Monday, December 31, 2012
Hogie's Heroes: Milton DeLugg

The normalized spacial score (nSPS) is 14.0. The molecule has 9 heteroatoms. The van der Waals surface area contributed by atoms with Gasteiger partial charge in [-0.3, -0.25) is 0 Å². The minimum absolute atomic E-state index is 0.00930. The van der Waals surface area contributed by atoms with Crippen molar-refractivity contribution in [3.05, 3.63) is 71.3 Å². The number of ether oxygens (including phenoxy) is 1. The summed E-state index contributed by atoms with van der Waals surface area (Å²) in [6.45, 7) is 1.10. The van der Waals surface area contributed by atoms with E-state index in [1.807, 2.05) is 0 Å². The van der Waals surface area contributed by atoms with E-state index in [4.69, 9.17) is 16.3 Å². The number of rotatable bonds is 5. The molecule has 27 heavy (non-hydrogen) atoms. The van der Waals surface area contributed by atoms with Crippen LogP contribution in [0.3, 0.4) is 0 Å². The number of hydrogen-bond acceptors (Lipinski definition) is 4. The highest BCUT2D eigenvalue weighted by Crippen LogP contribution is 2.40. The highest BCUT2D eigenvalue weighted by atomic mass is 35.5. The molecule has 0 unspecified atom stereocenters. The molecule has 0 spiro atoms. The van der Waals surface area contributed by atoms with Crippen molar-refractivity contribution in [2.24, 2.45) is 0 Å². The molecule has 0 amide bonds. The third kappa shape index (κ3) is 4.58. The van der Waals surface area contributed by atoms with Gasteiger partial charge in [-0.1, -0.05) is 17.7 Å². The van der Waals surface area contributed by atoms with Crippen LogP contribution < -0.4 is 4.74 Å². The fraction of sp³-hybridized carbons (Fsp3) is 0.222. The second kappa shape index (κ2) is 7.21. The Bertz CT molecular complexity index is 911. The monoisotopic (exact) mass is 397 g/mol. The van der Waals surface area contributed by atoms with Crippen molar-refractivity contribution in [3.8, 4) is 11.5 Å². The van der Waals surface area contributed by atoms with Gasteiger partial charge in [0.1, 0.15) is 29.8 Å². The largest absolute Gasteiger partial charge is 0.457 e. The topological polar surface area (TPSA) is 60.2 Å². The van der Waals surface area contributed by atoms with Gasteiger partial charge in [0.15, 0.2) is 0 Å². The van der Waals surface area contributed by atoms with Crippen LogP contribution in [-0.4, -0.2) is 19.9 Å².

Sorry I've been absent from posting here, but the holiday season always finds me running on fumes until I am reborn like a phoenix with the rolling over of the yearly odometer. I did decide to pop in one last update before 2013, albeit a slightly odd one that chronologically really belongs back in my bits about early childhood. A short while back, I made a Facebook post of The Fleshtones' version of "Hooray For Santa Claus" the theme song for "Santa Claus Conquers the Martians" . (Being a fan of both The Fleshtones and cheezy kid cinema, how could I resist?) Fellow artist Danny Hellman responded by posting a video clip from the movie "Gulliver's Travels Beyond the Moon", which aside from having a similarly unlikely genre mashup movie title also sported music from the same composer...Milton DeLugg. This had the welcome effect of scratching the nearly 40 year old itch of me trying to figure out what the incredibly strange cartoon movie I had seen as a small child was. I managed to find it on Amazon streaming and gave it a rent. My memories did not fail me, this cartoon is AGGRESSIVELY weird. It features a street urchin named Ricky who teams up with a dog, a toy soldier and Swift's Gulliver to travel by rocket to a planet called "The Star Of Hope". Said planet is populated by semi abstract looking alien people who've been displaced and are persecuted by the robots they created to serve them. It was a 60's Japanese Japanese import (Apparently Hayao Miyazaki got his start here as an inbetweener, and pitched ideas that were eventually used in the ending.) but has a wild variety of styles, sometimes seeming like an Eastern European experimental film. Oh yeah, and Darla Hood of The Little Rascals dubs in the voice of a princess in the American version. Fun stuff. Lest this sound too much like something more appropriate for the Cartoon Brew website, let me say something about the music. It TOTALLY matches the film, despite not being the original score. (Which I've heard some of, and it's fine but pales in comparison.) DeLugg totally knows how to throw everything in. The 94 year old music veteran who's been both the musical director of The Gong Show and the Macy's Thanksgiving Parade gives you kid choruses, brassy discordant horns, instruments you can't identify and a lot of stuff that wouldn't sound out of place in Bob Crewe's "Barabarella" soundtrack. It certainly helped burn this fun flick into my young mind.